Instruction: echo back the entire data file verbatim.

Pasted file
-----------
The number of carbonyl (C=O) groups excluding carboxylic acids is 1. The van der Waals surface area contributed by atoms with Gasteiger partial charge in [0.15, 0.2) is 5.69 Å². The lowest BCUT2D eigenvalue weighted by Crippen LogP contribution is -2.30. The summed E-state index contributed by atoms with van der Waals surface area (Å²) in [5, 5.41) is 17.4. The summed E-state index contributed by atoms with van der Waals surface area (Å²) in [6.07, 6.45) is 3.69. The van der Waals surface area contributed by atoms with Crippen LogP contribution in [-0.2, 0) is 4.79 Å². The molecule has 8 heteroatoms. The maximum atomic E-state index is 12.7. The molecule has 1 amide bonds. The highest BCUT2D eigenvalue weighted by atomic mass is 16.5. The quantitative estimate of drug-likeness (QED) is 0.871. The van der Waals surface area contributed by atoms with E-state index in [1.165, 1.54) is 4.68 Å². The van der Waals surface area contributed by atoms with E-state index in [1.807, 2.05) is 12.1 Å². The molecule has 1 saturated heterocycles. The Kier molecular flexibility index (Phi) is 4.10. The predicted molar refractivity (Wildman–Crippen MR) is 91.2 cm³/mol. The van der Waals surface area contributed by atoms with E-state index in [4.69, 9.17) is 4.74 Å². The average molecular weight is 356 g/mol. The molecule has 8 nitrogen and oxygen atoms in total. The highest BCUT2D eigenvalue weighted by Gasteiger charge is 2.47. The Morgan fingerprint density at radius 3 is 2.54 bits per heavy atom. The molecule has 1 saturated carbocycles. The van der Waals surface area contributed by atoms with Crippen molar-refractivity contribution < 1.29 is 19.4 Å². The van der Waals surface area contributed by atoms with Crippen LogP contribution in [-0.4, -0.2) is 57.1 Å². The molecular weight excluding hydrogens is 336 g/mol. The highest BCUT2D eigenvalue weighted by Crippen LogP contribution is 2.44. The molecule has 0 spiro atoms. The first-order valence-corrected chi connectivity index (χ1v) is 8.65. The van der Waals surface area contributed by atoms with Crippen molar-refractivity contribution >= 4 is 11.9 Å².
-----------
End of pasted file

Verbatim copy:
The number of carbonyl (C=O) groups excluding carboxylic acids is 1. The van der Waals surface area contributed by atoms with Gasteiger partial charge in [0.15, 0.2) is 5.69 Å². The lowest BCUT2D eigenvalue weighted by Crippen LogP contribution is -2.30. The summed E-state index contributed by atoms with van der Waals surface area (Å²) in [5, 5.41) is 17.4. The summed E-state index contributed by atoms with van der Waals surface area (Å²) in [6.07, 6.45) is 3.69. The van der Waals surface area contributed by atoms with Crippen LogP contribution in [-0.2, 0) is 4.79 Å². The molecule has 8 heteroatoms. The maximum atomic E-state index is 12.7. The molecule has 1 amide bonds. The highest BCUT2D eigenvalue weighted by atomic mass is 16.5. The quantitative estimate of drug-likeness (QED) is 0.871. The van der Waals surface area contributed by atoms with E-state index in [1.165, 1.54) is 4.68 Å². The van der Waals surface area contributed by atoms with E-state index in [1.807, 2.05) is 12.1 Å². The molecule has 1 saturated heterocycles. The Kier molecular flexibility index (Phi) is 4.10. The predicted molar refractivity (Wildman–Crippen MR) is 91.2 cm³/mol. The van der Waals surface area contributed by atoms with E-state index in [4.69, 9.17) is 4.74 Å². The average molecular weight is 356 g/mol. The molecule has 8 nitrogen and oxygen atoms in total. The highest BCUT2D eigenvalue weighted by Gasteiger charge is 2.47. The Morgan fingerprint density at radius 3 is 2.54 bits per heavy atom. The molecule has 1 saturated carbocycles. The van der Waals surface area contributed by atoms with Crippen molar-refractivity contribution < 1.29 is 19.4 Å². The van der Waals surface area contributed by atoms with Crippen LogP contribution in [-0.4, -0.2) is 57.1 Å². The molecular weight excluding hydrogens is 336 g/mol. The highest BCUT2D eigenvalue weighted by Crippen LogP contribution is 2.44. The molecule has 0 spiro atoms. The first-order valence-corrected chi connectivity index (χ1v) is 8.65. The van der Waals surface area contributed by atoms with Crippen molar-refractivity contribution >= 4 is 11.9 Å².